Reaching the bridge
A feeding frenzy in progress

At the bridge, someone else was feeding the birds, and the photo gives you an idea of how many birds there were and the mix of species. There were Canada geese, ducks, black-headed gulls (wearing their winter costume without their black caps), pigeons and some others. It was a very lively scene.

The River continues...
The River continues…
…but we turned back

Beyond the little bridge, the New River continues along Chase Side but we turned back, crossed the bridge and walked down the other side of the gardens.

A hopeful audience
A hopeful audience
Always alert for a snack

Not that the wild life cared which side of the river we were on: they remained alert to our presence, just in case we had more snacks to hand out. I noticed, though, that in between whiles, the geese were busy grazing and I took this to be a good sign, showing they were not dependent on people for their food.

It’s amusing to think that we could have followed the New River all the way back to Islington and practically to our front door. Throughout the trip, we continually crossed and recrossed it. Instead of following it, though, we caught a bus to Wood Green where we did our shopping, and then returned home. Perhaps we shall go back to Chase Green Gardens with something more appropriate than bread for the ever hungry geese and pigeons.

The Millennium Fountain
The Millennium Fountain
By Wendy Taylor, Chase Green Gardens


Copyright © 2011 SilverTiger, https://tigergrowl.wordpress.com, All rights reserved.

About SilverTiger

I live in Islington with my partner, "Tigger". I blog about our life and our travels, using my own photos for illustration.
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6 Responses to A look at Enfield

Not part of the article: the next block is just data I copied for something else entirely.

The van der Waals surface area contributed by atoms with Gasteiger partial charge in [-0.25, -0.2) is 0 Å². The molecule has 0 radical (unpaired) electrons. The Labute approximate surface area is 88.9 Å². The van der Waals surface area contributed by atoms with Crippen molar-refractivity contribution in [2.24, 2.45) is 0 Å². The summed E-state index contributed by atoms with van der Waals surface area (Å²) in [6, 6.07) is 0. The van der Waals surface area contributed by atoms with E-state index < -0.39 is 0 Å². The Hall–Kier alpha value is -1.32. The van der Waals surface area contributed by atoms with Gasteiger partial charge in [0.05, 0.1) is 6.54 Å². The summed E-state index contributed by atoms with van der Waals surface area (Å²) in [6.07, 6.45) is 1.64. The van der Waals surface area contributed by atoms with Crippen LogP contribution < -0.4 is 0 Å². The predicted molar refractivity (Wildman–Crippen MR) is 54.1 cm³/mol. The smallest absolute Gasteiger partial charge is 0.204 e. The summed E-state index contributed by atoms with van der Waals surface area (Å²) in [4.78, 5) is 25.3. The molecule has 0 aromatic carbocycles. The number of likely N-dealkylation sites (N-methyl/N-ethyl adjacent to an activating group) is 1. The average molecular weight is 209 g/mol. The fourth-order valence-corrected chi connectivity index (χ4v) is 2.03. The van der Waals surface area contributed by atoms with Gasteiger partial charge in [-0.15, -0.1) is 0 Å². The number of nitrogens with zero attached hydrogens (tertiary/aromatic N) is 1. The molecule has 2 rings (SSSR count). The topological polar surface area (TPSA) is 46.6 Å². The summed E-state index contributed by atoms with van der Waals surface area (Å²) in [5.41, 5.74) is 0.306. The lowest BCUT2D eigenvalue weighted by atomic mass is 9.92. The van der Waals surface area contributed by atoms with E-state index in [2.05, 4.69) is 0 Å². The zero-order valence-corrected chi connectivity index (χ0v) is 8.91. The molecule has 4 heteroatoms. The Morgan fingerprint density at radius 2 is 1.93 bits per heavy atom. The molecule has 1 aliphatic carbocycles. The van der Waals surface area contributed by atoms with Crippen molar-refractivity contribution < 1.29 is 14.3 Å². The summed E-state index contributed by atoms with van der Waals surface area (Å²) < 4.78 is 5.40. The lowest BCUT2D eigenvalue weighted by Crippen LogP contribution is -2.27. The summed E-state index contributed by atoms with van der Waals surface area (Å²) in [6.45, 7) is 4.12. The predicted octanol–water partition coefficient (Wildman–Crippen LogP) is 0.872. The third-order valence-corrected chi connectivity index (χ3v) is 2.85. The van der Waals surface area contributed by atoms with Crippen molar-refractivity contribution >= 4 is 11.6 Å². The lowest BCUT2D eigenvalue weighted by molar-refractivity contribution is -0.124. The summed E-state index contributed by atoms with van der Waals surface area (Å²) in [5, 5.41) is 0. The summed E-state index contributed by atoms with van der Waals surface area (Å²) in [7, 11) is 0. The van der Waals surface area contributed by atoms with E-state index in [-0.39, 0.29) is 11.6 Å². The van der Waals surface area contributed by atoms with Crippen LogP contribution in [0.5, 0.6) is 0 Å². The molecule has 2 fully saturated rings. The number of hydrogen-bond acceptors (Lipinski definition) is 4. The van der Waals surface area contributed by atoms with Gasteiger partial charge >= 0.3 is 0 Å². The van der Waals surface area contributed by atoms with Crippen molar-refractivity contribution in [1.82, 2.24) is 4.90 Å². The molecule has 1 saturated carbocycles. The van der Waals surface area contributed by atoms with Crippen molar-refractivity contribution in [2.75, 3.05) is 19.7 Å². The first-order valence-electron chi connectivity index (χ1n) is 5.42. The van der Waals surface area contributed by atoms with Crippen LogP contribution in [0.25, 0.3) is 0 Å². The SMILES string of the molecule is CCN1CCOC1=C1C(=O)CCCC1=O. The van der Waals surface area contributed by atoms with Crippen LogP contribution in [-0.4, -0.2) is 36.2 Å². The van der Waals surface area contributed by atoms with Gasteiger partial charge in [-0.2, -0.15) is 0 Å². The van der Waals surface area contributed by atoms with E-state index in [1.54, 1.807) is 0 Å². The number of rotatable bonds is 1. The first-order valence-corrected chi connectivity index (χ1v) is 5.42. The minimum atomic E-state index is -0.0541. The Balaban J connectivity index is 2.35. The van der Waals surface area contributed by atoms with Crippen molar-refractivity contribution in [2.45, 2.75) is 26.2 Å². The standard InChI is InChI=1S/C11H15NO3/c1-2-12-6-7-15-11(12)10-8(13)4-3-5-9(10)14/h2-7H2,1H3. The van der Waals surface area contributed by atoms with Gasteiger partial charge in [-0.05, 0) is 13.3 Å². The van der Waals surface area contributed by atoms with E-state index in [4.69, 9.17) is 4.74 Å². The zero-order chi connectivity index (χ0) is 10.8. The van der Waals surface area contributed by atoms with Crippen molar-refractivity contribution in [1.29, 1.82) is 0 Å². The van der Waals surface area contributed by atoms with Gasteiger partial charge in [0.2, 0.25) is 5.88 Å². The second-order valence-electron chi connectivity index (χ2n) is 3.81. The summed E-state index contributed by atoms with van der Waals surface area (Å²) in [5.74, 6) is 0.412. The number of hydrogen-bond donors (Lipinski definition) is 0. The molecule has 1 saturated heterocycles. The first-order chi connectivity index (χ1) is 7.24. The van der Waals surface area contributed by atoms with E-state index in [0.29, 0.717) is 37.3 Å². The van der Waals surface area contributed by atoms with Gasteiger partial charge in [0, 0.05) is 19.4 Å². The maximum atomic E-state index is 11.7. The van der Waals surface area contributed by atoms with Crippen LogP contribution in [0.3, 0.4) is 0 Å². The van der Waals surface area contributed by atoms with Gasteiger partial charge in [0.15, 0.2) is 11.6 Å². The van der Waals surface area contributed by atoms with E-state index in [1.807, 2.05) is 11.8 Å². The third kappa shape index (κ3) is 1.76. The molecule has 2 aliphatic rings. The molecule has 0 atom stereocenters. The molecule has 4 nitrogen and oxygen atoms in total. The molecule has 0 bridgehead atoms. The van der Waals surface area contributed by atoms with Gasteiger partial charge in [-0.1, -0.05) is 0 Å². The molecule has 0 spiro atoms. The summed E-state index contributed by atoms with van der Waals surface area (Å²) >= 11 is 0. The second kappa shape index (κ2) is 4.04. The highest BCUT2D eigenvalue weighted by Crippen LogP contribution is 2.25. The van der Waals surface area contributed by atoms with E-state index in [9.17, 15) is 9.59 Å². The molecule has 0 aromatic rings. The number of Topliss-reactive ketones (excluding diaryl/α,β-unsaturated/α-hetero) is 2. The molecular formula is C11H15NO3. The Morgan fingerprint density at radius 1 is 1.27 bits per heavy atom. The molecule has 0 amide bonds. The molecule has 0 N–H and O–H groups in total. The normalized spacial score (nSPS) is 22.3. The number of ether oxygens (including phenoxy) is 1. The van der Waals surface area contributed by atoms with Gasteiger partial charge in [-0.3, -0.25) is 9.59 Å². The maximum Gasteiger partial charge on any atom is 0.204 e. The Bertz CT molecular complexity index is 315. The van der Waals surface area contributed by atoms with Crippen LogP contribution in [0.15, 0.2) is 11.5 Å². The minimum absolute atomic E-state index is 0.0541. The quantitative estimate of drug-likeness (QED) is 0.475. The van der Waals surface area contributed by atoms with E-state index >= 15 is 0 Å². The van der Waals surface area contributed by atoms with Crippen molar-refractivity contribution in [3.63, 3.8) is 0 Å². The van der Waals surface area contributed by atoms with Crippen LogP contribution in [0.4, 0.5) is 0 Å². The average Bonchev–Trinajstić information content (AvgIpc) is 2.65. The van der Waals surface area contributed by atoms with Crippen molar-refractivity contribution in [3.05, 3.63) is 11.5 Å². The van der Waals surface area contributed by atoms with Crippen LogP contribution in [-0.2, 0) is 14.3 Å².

1. Mark Elliott says:

    Beautiful, evocative photos and interesting prose. Thank you yet again for revealing another corner of London

  2. WOL says:

    Lovely little park. I wonder if more and more Canada geese may be coming your way. The ones that migrate to our area are arriving now. Sorgum and sudan grass are grown here both for the grain and the silage, and the geese glean in the fields after the harvest, although with the drought and many farmers not planting a crop last year, there will be slim pickings for them to eat this year.

    • SilverTiger says:

      I think that all of our Canada geese are permanent residents. They have little chance of starving though the public do, unfortunately feed them the wrong sort of food – typically stale white bread.

      Wild life always faces challenges from changing conditions, the more so if they come to rely on crops produced by humans who are notorious for suddenly changing their productions.

  3. Chris Holman says:

    Tower Point was originally an office block, being the main administration and IT centre for British Gas Eastern – I worked there in the late eighties.